What are you hoping for from Windows 9?

Audacity refines user interface, improves selected effects


Popular open-source, cross-platform sound recording, editing and mixing tool Audacity 2.0.6 has been released. The new build contains a number of minor improvements and various bug fixes.

Most of these changes affect the user interface. Both Cut and Delete options have been moved to the top of the Edit menu, for example. The Transport menu has also been altered to offer a single Play/Stop button as well as a "Play/Stop and Set Cursor" option for leaving the cursor set where playback has halted.

One consequence of this change is that users must now access the Keyboard preferences menu -- accessible via Edit > Preferences -- to set separate keyboard shortcuts for Play and Stop.

Speaking of which, the Keyboard preferences has been redesigned and made searchable to speed up the process of adding or modifying keyboard shortcuts. It also now provides a choice of three views: Tree, Name and Key.

Elsewhere, the Tracks menu gains a new "Mix and Render to New Track" selection, while the Track drop-down menu offers "Move Track to Top" and "Move Track to Bottom" options.

The context menu gains a "Delete Label" entry for removing single labels, while the "Snap To" option offers a choice of snapping to the closest or prior position. Snap To settings are now independent for each project, and the old "Snap To On" keyboard shortcut no longer works.

Version 2.0.6 also improves its selection of effects: Truncate Silence adds a new "Truncate Deleted Silence" setting to shorten the specified length without compressing the silence.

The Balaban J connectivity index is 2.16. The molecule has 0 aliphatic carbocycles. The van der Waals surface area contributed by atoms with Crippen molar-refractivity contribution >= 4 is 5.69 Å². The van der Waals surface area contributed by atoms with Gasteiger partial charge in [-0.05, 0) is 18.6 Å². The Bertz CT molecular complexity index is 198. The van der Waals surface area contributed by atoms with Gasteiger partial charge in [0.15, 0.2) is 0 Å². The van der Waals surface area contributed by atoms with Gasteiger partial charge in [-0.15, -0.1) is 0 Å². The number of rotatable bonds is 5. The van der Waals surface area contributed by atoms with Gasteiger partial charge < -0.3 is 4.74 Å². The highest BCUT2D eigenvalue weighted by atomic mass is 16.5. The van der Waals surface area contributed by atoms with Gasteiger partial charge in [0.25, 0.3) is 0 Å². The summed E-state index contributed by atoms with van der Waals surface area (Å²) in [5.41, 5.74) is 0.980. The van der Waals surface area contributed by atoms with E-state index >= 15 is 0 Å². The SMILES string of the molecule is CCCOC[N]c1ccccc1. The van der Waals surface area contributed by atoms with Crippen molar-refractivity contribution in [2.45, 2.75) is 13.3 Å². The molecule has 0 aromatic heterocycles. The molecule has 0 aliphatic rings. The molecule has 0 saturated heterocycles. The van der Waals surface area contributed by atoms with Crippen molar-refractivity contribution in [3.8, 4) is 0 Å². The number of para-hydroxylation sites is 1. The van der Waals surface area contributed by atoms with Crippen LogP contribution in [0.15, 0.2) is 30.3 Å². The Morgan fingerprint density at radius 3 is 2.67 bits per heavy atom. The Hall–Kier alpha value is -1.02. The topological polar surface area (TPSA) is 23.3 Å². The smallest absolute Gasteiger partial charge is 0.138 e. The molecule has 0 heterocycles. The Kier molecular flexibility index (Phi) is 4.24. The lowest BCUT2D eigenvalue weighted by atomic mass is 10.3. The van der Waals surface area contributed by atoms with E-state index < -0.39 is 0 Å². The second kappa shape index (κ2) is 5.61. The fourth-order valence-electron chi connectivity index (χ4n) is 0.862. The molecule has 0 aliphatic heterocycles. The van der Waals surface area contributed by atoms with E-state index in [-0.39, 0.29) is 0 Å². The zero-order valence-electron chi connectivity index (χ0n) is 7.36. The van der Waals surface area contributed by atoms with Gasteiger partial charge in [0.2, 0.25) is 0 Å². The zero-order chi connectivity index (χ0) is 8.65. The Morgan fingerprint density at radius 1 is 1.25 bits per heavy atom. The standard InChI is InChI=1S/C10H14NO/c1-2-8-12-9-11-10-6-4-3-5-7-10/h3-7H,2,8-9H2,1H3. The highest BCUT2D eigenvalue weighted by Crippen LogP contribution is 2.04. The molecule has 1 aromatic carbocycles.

The VST Effects dialog has been redesigned with a new Settings dialog, while VST effects now support standard FXP presets. LV2 effects are now also supported -- via a textual interface only -- across all platforms.

Platform-specific changes see Windows builds now supporting FLAC exports of more than 2GB in size, while the OS X DMG installer has been made easier to use. Self-compiled Linux builds now search for system LADSPA effects in the /usr/lib/ladspa folder.

The update is rounded off by a number of bug fixes for both user interface and effects, but as with all new releases, a number of known issues remain -- see the release notes for details.

Audacity 2.0.6 is available now as a free, cross-platform download for Windows, Mac and Linux. A portable build of Audacity 2.0.5 is also available -- this should be updated to the latest release shortly.

Simpler, faster, more secure file transfers with Send Anywhere 2.0

files folders pc transfer move

Sending files to someone else has always been a bit of a problem. Often they’re too big for email, sharing via public cloud services raises security concerns and of course flash drives and DVDs can fall into the wrong hands.

Korea-based startup Send Anywhere has an answer to making file transfers easily and safely in the form of an updated version of its iOS app and a new app for Windows Phone.

Send Anywhere uses peer-to-peer file transfer technology. The way it works means that users don't need to sign-up, log-in, or even know their recipients' contact information. They simply select the files they want to send and get a six-digit one-time key that is only available for 10 minutes before it self-destructs. The code is then sent to the recipient who uses it to download the files.